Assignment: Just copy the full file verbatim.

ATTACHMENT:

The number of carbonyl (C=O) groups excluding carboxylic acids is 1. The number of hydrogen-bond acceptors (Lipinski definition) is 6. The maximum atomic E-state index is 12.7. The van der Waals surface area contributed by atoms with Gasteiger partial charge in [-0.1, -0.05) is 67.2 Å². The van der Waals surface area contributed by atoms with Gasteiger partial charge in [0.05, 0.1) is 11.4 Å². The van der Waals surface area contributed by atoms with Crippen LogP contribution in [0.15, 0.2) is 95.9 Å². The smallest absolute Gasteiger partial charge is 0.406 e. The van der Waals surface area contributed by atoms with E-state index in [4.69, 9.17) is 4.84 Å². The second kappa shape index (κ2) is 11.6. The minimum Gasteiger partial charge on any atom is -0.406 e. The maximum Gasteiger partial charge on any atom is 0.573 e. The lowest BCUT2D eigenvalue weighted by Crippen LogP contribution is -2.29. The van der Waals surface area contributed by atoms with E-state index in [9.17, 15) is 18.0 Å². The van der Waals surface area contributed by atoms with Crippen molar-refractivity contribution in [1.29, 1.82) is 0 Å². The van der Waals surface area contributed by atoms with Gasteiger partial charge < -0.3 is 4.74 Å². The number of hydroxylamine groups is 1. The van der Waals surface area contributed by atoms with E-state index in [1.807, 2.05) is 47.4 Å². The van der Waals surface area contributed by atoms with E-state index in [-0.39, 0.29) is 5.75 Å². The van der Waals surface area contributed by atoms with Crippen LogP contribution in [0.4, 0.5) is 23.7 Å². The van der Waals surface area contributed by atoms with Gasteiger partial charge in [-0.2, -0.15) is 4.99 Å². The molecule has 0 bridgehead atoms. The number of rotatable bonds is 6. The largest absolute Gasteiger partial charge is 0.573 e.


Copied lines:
The number of carbonyl (C=O) groups excluding carboxylic acids is 1. The number of hydrogen-bond acceptors (Lipinski definition) is 6. The maximum atomic E-state index is 12.7. The van der Waals surface area contributed by atoms with Gasteiger partial charge in [-0.1, -0.05) is 67.2 Å². The van der Waals surface area contributed by atoms with Gasteiger partial charge in [0.05, 0.1) is 11.4 Å². The van der Waals surface area contributed by atoms with Crippen LogP contribution in [0.15, 0.2) is 95.9 Å². The smallest absolute Gasteiger partial charge is 0.406 e. The van der Waals surface area contributed by atoms with E-state index in [4.69, 9.17) is 4.84 Å². The second kappa shape index (κ2) is 11.6. The minimum Gasteiger partial charge on any atom is -0.406 e. The maximum Gasteiger partial charge on any atom is 0.573 e. The lowest BCUT2D eigenvalue weighted by Crippen LogP contribution is -2.29. The van der Waals surface area contributed by atoms with E-state index in [9.17, 15) is 18.0 Å². The van der Waals surface area contributed by atoms with Crippen molar-refractivity contribution in [1.29, 1.82) is 0 Å². The van der Waals surface area contributed by atoms with Gasteiger partial charge < -0.3 is 4.74 Å². The number of hydroxylamine groups is 1. The van der Waals surface area contributed by atoms with E-state index in [1.807, 2.05) is 47.4 Å². The van der Waals surface area contributed by atoms with E-state index in [-0.39, 0.29) is 5.75 Å². The van der Waals surface area contributed by atoms with Crippen LogP contribution in [0.4, 0.5) is 23.7 Å². The van der Waals surface area contributed by atoms with Gasteiger partial charge in [-0.2, -0.15) is 4.99 Å². The molecule has 0 bridgehead atoms. The number of rotatable bonds is 6. The largest absolute Gasteiger partial charge is 0.573 e.